While it’s unlikely that this data of this type could be leveraged for marketing or advertising capacity, any contract where you handle second-party data will almost certainly require the same data controls you would want to have for your own first-party data, and it therefore has similar resource demands.
The ‘third party’ in this data is typically a massive advertising vendor like Meta or Google, which has enough cookie-tracking volume to provide highly specific demographic information as a service. Other vendors specialize in refining third-party data, and can provide high value resources for subscription – recognizable vendors of this category include Clearbit or Zoominfo. This data is much less valuable, so systems controlling it can be as simple as vendor-provided web accounts. However, if you do want to bring third-party data into your own ecosystem to supplement analysis work, requirements for controls and security are less rigorous.
Remember the price tag
While first-party data is generally cheap to collect — the only additional costs to storing it are server space and infrastructure overhead — third-party data can be quite expensive. The contents of a DMP are mostly valuable at tremendous scale, which means vendors operate by large volumes and correspondingly large sales. DMP providers often follow a similar strategy, such that the software itself is intended for big companies with deep warchests.
Third-party data remains a strong advertising tool, but its startup costs can be prohibitive to smaller-scale projects.
The CDP value model
Personally identifiable information (PII) is at the core of CDP functionality. It allows you to create a historically-tracked picture of your customers. As your data scales up, the resolution and value of this data store compounds on itself, tracking the journey of individual customers for a given version of the product. As more data is collected over time, historical resolution across versions provides additional avenues for potential analysis.
In this way, a CDP acts as a value multiplier for your customer data. Even non-customer data can be augmented as a CDP spools up — most CDPs are designed to maximize this functionality by absorbing information across a huge range of data sources. When choosing a CDP, make sure your candidates support ingestion capabilities that match your existing data-generating tools.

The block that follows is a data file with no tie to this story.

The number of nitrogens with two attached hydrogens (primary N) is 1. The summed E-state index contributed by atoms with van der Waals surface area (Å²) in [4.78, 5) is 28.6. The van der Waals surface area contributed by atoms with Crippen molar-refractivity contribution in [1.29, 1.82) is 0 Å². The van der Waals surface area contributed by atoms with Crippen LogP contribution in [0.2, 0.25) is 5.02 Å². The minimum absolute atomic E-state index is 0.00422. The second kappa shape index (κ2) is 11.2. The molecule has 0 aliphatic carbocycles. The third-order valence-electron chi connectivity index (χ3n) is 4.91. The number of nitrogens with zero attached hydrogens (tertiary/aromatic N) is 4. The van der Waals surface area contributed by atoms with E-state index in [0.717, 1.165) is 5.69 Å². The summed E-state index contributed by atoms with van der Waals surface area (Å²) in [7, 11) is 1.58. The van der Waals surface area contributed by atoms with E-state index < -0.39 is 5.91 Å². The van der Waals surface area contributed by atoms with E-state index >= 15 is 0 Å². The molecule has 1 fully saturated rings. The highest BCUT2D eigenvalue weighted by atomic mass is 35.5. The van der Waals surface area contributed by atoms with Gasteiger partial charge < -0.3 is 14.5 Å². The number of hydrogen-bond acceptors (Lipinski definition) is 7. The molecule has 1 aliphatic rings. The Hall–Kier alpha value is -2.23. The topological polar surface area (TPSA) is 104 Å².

The DMP value model
Unlike the temporally-organized CDP, a DMP delivers a short-term data stream that is constantly updated, reflecting current market conditions. Rather than using a DMP to store and accrue value from customer data, it offers a way to quickly convert semi-public third-party data into market share via advertising.
Modern developments in data storage
Both government legislation and user expectations about data privacy have shifted in recent years, with a profound effect on how customer data must be handled. GDPR, CCPA, and iOS 14.5 changes are notable examples of a large trend towards privacy rights biting into the world of cookie tracking that is the core of DMP functionality.
As a result of the shrinking supply of quality third-party data, many companies find themselves increasingly reliant on their own first-party data to do the heavy lifting of demographic research that was available from major third-party data vendors.
Responding to these ongoing market changes, many CDP providers are pivoting towards products that could plug new holes in their data systems. This has led to CDP models that can “bundle” the function of several parts of the data stack into a CDP — including the use cases of a DMP.
Although these unifying changes are still quite new, CDPs are beginning to segregate back into old-school, modular systems highly targeted to customer data, as discussed in this article, and more monolithic systems that bundle a great deal of the data stack.
When you’re weighing which software to add to your datastack or deciding which strategy to adopt for your data storage, it pays to review the situation you want to address and take stock of your data and problem set before choosing a tool. It’s also helpful to stay apprised of new developments in the data systems you are researching.
You can keep up to date with data storage on the Rudderstack blog (try our internal search feature!), or you can review other articles in our learning center to build a foundation of knowledge in the field.